He applied both his idealism and his interest in Bhuddism in establishing re-education programmes for young miners in the Ruhr, part of the intense post-war programme in Germany of "de-Nazification", as the policy was termed. He would wryly recall years later:

"There were, of course, no Nazis." But he learned a great deal about industrial relations, and in 1953 joined the human resources division of Shell International, working in Israel, the United States, Trinidad and Gabon.

While in the Ruhr, he met Ruth Risse, a young woman whose mother had been killed by the Nazis in Essen just days before the arrival of Allied troops in 1945. In 1954 Ruth became his second wife.

In 1969 Hudson faced the choice of a posting to Vietnam or being headhunted by the Bank of Scotland, to lead a period of change in training and development. He and Ruth arrived in Edinburgh on a November Saturday evening, and next morning heard the sound of the pipes. Rushing up to the Royal Mile, they stood and watched as a military pipe band headed a body of troops marching from the Castle to the High Kirk of St Giles' for the Remembrance Day service. They turned to each other. "This is the answer, " said Ruth, and they never left Scotland again.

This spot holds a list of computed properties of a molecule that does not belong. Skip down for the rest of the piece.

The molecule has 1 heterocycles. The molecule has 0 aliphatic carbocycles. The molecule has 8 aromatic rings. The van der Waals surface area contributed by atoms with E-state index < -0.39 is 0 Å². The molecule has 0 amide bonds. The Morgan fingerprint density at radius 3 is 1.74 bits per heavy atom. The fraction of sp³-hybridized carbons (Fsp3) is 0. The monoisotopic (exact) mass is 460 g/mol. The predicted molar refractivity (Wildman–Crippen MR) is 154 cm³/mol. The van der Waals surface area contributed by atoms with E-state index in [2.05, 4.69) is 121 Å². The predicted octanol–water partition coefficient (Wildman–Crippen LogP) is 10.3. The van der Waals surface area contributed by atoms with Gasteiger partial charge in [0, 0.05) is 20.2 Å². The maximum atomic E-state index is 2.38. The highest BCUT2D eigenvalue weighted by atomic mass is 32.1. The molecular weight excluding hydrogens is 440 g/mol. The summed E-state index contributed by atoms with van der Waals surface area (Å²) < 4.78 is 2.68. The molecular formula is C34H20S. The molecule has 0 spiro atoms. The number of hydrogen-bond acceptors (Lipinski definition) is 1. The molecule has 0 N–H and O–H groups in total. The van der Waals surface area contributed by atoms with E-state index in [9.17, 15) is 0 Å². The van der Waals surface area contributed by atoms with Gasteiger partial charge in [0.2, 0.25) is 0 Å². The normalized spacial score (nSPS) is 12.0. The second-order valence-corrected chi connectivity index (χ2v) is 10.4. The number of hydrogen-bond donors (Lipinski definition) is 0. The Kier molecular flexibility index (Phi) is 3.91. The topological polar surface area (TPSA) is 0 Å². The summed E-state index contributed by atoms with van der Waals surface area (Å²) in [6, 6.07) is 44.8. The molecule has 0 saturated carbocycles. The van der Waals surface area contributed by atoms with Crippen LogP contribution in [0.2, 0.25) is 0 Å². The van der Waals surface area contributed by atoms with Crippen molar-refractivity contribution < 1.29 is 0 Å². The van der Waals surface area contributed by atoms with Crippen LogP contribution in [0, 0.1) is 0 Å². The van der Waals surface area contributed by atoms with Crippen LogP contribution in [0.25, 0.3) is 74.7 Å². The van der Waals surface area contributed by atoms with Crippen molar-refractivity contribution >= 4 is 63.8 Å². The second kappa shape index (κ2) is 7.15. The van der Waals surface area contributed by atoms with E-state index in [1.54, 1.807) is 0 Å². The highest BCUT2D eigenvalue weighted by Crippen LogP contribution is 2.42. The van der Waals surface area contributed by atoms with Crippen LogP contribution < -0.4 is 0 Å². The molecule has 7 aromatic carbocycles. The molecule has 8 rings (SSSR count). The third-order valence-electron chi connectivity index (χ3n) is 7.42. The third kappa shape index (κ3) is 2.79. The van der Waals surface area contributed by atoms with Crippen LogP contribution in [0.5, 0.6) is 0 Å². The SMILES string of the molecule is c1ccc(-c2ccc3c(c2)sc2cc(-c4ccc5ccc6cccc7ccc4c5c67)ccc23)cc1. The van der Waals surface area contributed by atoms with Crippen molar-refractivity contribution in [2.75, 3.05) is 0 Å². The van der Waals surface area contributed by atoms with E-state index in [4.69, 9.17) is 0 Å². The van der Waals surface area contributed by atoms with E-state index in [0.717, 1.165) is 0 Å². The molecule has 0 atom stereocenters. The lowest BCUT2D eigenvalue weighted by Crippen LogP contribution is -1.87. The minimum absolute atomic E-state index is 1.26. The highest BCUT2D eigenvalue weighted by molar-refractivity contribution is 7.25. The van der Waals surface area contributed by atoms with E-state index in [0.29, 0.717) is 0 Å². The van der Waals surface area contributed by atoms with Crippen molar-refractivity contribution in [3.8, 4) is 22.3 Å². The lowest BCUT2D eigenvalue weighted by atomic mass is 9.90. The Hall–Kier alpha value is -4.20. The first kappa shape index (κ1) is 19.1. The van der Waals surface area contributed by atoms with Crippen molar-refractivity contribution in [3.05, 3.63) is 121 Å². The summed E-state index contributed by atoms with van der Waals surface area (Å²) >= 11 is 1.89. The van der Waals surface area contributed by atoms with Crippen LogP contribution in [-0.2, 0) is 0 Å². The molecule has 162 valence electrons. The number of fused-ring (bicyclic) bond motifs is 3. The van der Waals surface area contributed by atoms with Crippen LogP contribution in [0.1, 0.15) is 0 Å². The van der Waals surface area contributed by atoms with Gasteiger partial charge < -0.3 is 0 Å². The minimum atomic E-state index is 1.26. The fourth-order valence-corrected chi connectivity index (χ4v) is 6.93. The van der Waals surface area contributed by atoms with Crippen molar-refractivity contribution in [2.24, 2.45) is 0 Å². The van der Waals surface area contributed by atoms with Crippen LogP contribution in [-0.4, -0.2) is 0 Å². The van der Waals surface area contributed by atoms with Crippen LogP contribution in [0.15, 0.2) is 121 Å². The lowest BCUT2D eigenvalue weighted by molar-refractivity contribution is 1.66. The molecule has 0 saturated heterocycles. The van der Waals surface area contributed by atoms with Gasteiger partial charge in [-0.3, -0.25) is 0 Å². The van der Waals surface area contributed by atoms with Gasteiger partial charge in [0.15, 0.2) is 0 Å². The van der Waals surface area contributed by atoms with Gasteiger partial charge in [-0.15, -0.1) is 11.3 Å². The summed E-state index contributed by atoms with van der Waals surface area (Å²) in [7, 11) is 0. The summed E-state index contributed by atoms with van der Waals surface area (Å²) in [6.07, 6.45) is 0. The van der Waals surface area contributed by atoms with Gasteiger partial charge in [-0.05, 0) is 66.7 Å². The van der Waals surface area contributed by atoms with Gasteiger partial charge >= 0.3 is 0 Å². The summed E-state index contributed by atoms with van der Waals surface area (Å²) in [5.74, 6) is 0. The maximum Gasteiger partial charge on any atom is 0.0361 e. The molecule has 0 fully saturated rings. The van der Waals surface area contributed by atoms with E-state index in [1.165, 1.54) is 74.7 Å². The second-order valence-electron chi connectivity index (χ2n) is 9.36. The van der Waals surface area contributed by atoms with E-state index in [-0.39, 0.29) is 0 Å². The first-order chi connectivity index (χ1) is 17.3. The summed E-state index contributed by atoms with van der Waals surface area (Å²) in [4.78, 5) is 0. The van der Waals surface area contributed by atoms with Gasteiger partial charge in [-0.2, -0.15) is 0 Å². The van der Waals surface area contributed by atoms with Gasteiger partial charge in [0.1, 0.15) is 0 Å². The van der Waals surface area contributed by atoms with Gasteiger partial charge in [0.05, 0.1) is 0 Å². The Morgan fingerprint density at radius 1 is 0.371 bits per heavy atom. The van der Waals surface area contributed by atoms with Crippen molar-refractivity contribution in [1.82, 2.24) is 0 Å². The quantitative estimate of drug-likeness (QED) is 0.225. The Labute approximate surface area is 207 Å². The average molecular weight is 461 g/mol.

Hudson proved an original and innovative head of human resources, and was responsible for driving industrial relations forward within the Bank of Scotland so that all employees were represented by a single trade union. His abilities resulted in his election as the bank representative on the Scottish Council of the CBI.

Unusually for someone who was neither a chief executive nor a company chairman in his own right, he became chairman of CBI Scotland, gaining a deserved reputation as a witty and entertaining speaker, and whose droll wit established his mark as a business voice more than any soundbite. After retirement in 1980 to North Berwick, he applied his positive thinking to the political scene. After the Limehouse Declaration by the "Gang of Four", he not only became involved in establishing the nascent SDP in Scotland, but helped create the SDP's first annual conference, an extraordinary five-day travelling circus which opened in Perth, moved on to Sheffield and ended in Wales.

His final move was to Livingston in West Lothian, where he attempted to play golf nearly every day. Two years ago he published his wartime memoirs, Undercover Operator - An SOE Agent's Experiences in France and the Far East, and with Ruth and his one-time fellow agent Sonia d'Artois frequently visited Le Mans and the sites of his wartime exploits. Some years ago they were joined by another former agent, Nancy Wise.

He died in Livingston in his 95th year, and his dry humour lasted even to composing his own death notice: "Sydney Hudson wishes to inform all concerned that after a rather long life, he has moved off the scene." He is survived by his wife, Ruth, his daughter, Jennifer by his first marriage, and two grandchildren.

Sydney Hudson DSO and Bar, Croix de Guerre, soldier, special agent and businessman; born August 1, 1910, died April 7, 2005.